Napa County Planning Commissioners reviewed county conservation regulations for streams, woodlands and drinking water-providing reservoirs while avoiding the hot-button aspects that have divided the community.
The Measure C watershed and oak woodlands protection initiative that narrowly lost last June would have strengthened environmental rules. Commissioners didn’t wade into the post-election controversies.
“We’re not setting policy,” Commissioner Dave Whitmer said.
Rather, commissioners held a study session to brush up on the conservation regulations as they apply to Planning Commission decisions. The commission looked at how far the existing rules go, not at whether they go far enough.
“Con-regs 101,” Commissioner Jeri Hansen said.
The county established its conservation regulations in 1991 and has since updated them. The goals include keeping eroded sediments and pollutants from reaching reservoirs that provide drinking water to Napa, St. Helena and Calistoga.
Supervising Planner Brian Bordona explained the 60-40 rule. It states that, when clearing land in areas that drain to reservoirs, at least 60 percent of the tree canopy that existed as of June 1993 must remain. At least 40 percent of the grassland and shrub-land must remain.
That rule is designed to stop erosion and protect water quality, Bordona said. But it also helps with such things as preserving wildlife habitat.
Geotechnical reports must be done for projects in the watersheds of Lake Hennessey, Bell Canyon Reservoir, Kimball Reservoir, Rector Reservoir and other municipal reservoirs, he said. Projects must be designed for 100-year storms.
He described the winter rainy season grading shutdown. Earth-moving in reservoir watersheds in most cases must cease from Sept. 1 through March 31. In other parts of the county, the winter shutdown begins Oct. 15.
Another rule protects slopes greater than 30 percent—24 percent of the county—from any meaningful amount of development, he said. Steeper slopes can be prone to landslides and erosion.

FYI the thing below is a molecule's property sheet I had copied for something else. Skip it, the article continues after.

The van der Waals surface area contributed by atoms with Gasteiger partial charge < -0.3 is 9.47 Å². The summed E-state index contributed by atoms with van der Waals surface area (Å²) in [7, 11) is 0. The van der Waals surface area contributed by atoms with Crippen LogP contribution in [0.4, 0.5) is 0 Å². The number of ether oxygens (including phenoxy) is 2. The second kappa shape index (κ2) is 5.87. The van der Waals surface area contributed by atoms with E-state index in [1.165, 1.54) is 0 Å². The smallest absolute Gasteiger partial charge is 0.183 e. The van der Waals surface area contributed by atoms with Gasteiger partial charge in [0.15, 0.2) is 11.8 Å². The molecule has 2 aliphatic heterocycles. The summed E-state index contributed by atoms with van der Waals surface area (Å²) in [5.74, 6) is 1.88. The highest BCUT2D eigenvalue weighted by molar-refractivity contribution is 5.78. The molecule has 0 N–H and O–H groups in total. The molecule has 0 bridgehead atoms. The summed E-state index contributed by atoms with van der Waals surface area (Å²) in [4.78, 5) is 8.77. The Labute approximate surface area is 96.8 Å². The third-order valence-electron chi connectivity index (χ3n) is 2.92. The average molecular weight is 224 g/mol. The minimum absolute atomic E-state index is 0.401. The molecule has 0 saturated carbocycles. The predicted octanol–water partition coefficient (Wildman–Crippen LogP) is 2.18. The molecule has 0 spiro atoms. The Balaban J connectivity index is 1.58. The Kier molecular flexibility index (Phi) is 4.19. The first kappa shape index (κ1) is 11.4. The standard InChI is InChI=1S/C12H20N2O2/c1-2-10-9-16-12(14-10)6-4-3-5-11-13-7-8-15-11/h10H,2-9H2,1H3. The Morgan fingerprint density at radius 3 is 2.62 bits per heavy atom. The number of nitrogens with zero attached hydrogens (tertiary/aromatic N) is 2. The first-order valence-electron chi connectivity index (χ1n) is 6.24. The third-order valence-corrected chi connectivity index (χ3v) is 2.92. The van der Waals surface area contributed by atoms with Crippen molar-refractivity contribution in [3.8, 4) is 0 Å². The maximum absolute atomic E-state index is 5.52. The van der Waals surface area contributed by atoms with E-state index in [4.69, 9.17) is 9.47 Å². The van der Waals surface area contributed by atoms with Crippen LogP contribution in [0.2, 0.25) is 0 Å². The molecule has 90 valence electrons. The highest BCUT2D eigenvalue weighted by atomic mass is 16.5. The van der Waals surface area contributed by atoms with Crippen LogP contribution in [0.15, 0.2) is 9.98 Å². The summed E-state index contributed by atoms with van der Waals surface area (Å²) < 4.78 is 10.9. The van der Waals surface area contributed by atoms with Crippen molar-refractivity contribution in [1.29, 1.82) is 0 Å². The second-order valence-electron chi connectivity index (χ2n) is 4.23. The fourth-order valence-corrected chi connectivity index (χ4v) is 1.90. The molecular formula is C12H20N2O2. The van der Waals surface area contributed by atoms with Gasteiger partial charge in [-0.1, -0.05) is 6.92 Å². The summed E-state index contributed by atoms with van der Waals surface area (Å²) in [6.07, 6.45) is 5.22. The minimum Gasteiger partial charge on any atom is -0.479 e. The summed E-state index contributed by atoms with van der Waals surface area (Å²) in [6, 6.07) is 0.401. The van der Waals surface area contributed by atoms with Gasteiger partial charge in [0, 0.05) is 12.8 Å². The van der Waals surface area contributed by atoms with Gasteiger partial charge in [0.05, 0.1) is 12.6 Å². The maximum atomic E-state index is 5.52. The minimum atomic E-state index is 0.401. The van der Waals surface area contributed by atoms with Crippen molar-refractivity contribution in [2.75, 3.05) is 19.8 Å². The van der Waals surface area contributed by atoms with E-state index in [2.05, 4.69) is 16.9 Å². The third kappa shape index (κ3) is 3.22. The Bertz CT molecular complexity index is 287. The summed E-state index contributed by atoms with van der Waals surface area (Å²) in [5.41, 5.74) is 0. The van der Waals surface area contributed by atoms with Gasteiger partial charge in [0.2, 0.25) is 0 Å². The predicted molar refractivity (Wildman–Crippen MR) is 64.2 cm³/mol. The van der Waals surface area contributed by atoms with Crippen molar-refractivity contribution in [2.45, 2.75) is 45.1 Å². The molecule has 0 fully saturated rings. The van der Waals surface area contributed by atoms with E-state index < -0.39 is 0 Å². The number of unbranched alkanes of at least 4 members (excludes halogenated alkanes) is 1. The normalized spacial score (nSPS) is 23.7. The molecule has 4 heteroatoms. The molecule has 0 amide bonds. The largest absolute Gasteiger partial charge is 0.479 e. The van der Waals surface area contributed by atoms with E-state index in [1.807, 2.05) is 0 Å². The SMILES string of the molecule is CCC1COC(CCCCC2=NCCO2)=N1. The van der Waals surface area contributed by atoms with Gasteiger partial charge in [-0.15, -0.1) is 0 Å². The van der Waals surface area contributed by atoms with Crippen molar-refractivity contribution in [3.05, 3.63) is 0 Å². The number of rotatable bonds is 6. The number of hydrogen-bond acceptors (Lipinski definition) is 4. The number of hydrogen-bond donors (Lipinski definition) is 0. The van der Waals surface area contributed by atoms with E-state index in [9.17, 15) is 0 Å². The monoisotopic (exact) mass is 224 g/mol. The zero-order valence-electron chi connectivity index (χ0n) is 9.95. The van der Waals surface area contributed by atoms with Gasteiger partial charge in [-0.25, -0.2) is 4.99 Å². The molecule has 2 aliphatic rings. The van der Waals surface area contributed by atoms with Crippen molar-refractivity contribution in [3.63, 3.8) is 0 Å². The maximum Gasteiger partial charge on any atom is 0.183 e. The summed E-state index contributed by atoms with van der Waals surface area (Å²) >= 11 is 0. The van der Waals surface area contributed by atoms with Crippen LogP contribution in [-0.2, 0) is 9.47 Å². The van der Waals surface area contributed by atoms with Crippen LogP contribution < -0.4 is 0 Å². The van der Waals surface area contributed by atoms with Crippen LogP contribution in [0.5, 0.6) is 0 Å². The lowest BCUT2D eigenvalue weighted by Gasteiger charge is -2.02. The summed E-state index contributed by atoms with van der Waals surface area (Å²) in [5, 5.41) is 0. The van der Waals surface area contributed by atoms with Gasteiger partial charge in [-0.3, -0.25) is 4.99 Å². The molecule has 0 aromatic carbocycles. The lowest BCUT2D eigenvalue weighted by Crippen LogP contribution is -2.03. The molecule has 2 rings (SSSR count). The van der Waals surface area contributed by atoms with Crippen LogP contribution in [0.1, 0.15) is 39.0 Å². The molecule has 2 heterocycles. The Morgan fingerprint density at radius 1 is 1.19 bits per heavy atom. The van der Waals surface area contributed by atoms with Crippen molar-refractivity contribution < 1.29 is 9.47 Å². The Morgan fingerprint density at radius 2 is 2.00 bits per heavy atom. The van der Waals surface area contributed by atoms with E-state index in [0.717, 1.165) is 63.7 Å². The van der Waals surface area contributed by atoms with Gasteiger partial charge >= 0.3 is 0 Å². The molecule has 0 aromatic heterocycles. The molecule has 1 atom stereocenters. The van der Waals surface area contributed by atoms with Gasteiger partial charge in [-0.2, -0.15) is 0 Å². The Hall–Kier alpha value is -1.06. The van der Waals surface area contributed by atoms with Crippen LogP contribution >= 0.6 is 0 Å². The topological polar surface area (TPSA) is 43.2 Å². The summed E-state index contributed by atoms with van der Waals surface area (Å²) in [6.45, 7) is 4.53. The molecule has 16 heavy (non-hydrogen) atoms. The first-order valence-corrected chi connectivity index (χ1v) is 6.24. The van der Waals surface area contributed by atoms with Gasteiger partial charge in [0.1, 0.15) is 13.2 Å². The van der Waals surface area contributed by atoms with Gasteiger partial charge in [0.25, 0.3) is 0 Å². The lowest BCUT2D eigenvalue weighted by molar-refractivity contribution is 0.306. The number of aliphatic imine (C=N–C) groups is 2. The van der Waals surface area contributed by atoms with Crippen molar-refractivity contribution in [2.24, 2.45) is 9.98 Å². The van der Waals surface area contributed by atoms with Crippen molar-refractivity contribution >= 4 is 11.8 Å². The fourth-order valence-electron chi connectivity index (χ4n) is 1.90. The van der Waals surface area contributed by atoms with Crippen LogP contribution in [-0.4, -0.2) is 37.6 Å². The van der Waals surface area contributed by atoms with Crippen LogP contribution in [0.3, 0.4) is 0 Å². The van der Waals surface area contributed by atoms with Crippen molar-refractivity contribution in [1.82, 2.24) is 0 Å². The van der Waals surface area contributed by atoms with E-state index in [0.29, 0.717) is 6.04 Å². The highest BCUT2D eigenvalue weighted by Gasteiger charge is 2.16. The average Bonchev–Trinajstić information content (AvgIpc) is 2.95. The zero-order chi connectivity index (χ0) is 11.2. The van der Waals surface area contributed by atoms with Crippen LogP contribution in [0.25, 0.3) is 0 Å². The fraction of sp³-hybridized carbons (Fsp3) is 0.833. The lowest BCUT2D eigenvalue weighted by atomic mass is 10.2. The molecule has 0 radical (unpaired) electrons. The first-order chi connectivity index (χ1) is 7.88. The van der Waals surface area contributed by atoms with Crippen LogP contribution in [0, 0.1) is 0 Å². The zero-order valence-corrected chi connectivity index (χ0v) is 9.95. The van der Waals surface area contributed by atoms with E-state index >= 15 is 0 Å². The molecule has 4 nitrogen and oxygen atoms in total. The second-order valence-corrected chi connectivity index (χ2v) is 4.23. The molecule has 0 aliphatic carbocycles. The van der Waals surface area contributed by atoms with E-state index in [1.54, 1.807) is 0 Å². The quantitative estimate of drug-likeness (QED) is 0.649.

Stream setbacks for development are 35 feet to 150 feet, based on the slope. The steeper the slope, the wider the setback to keep eroded soils from washing into the local water system.
People developing land for vineyards and other uses in the county’s watersheds must follow these and other county rules, as well as state and federal regulations. Bordona called this interplay the “regulatory blender.”
The Planning Commission sometimes sees a request for a conservation regulation exception come with an application for a new winery or winery expansion. For example, it has allowed improvements to roads and driveways within stream setbacks to meet fire safety regulations.
“You have an existing road,” Bordona said. “That road now needs to be expanded and you’re kind of in a tough position. You’re not going to have them put a brand new road somewhere else.”
When such cases arise, the county tries to have applicants restore or improve some other aspect of the stream, he said.
“Variances and exceptions aren’t always the worst thing,” Hansen said.
The commission took public comments. Resident Chris Benz asked whether the county monitors projects for compliance with its conservation regulations.
Bordona said Napa Resource Conservation District soil scientists inspect properties subject to county erosion control plans each year prior to winter rains. Out of 50 inspections so far this year, there have been no violations.
Michelle Benvenuto of Winegrowers of Napa County said it’s important to understand the data-driven, scientific approach and high level of detail that goes into the conservation regulations.
“This is not a simple process,” Benvenuto said.
Michelle Novi of Napa Valley Vintners mentioned the voluntary Napa Green environmental program for wineries and vineyards. The vineyard program requires participants to create detailed farm plans addressing such issues as reducing erosion.
Almost 55 percent of the vineyard acreage in Napa County is certified Napa Green, she said.
Measure C sought to give more protections to oak woodlands and watersheds. It would have bolstered stream setbacks. It would have capped how many acres of oak woodlands could be removed for vineyard development in the watershed.